- Just keep reading, reading, reading. Can’t keep up with your own ambitions? There’s still hope. Success can be a sprint, but more often, it’s a marathon. Yours depends on turning just a few pages—five will do—every night before bed. I got through some of the most head-scratching, mind-boggling, brain-bruising novels this way: a little at a time.
- Use your resources. Don’t give up on that impossible read just because it’s impossible. Dial 911—a.k.a. SparkNotes, Cliff Notes, Shmoop, and the blogosphere—and ask for help. There’s always some brave hero(ine) out there waiting to save the day. Let them come to your rescue—then turn around and pay it forward.
(Among Countless Lessons Learned)
- Just because someone did it first does not mean they did it best. Often, it means just the opposite. So can we stop worshiping the ground trodden by Tolkien, and Lawrence, and Hemingway? Or at least acknowledge that their imagination far outstripped their implementation? No? OK, whatever.
- No book is made “classic” by accident, and we’re leaving a lot of our fellow humans out of the club. If the Literary Canon were a person, he’d be a straight, white, rich, able-bodied colonialist, probably with a beard and a monocle. He’d definitely be a he. And while his voice deserves to be heard, just like anyone else’s, the anyone elses have been patient enough. It’s the Canon’s turn to listen, and to make a little room.
- Don’t judge a book by its cover. Not even by its back cover. Plot summaries can be woefully misleading at the best of times, and tragically deterrent at the worst. There were moments during The Challenge that I fully anticipated an epic struggle with an epic hate-read (Lolita, A Clockwork Orange)—or prepared a place on my bookshelf for a brand new favorite (Wuthering Heights, Tristram Shandy)—only to be taken by surprise. But you know what? There’s a reason they call it the thrill of discovery. And it’s probably the reason we should read outside our comfort zone.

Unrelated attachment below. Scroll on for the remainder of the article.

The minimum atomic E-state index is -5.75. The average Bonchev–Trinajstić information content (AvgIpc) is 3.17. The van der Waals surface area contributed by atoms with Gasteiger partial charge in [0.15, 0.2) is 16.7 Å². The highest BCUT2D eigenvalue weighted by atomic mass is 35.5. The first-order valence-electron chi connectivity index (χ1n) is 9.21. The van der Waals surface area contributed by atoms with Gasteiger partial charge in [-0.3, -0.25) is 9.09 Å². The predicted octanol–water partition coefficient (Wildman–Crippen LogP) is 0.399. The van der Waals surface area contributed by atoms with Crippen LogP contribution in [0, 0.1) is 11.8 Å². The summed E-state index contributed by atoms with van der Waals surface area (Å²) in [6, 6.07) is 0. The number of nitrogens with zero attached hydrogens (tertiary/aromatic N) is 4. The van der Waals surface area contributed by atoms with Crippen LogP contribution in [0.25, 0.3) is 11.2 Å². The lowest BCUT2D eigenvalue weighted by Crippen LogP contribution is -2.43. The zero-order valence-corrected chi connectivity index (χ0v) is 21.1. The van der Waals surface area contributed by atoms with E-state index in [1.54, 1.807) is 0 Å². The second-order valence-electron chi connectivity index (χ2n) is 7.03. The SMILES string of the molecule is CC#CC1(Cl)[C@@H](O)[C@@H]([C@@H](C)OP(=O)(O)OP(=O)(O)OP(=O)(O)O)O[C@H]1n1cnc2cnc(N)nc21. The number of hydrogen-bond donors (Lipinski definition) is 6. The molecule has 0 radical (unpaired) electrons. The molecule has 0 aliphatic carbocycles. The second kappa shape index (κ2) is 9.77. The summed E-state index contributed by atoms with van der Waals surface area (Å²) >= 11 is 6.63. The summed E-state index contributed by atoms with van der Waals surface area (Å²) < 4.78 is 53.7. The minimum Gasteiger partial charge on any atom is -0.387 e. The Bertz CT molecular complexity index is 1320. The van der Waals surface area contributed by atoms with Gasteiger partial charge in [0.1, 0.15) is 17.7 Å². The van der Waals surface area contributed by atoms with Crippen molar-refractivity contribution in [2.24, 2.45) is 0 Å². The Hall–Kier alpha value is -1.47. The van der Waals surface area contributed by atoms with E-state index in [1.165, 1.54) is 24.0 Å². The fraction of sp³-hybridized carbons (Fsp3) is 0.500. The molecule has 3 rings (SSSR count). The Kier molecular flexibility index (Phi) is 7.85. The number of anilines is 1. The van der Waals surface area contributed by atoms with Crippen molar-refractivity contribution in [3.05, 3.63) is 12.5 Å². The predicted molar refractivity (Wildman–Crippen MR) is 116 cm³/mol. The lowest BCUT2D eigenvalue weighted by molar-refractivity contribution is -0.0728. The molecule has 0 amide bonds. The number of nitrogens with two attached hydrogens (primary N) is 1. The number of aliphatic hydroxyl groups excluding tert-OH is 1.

- Don’t waste time reading books you hate. This might seem counterintuitive, since I spent five and a half years doing just that. But I couldn’t agree less with that snooty Atlantic writer who thinks there’s shame in DNF’ing. I admit that I’m unable to abandon books en route, but I consider this a weakness instead of an asset. Quitting books is a habit I’d give anything to cultivate—if only to continue reading like crazy while (hopefully) remaining sane.
- There’s only one thing that makes any book Great: You. You decide. Don’t listen to any publishers, reviewers, hipsters, or lists telling you there’s anything objective about Greatness. You may not know yourself what makes you connect with one book, and shudder at another. But the good news is that nobody can tell you you’re wrong.
My Favoritest Classics of All Time
(In No Particular Order)
- One Hundred Years of Solitude, Gabriel García Márquez
- Vanity Fair, William Makepeace Thackeray
- Pride and Prejudice, Jane Austen
- Anna Karenina, Leo Tolstoy
- To Kill a Mockingbird, Harper Lee
- Slaughterhouse-Five, Kurt Vonnegut
- Dangerous Liaisons, Pierre Choderlos de Laclos
- Catch-22, Joseph Heller
- The Age of Innocence, Edith Wharton
- Beloved, Toni Morrison
Works of Indisputable Genius
(Whether I Liked Them or Not)
- The Divine Comedy, Dante Alighieri
- 1984, George Orwell
- Lolita, Vladimir Nabokov
- The Adventures of Huckleberry Finn, Mark Twain
- Invisible Man, Ralph Ellison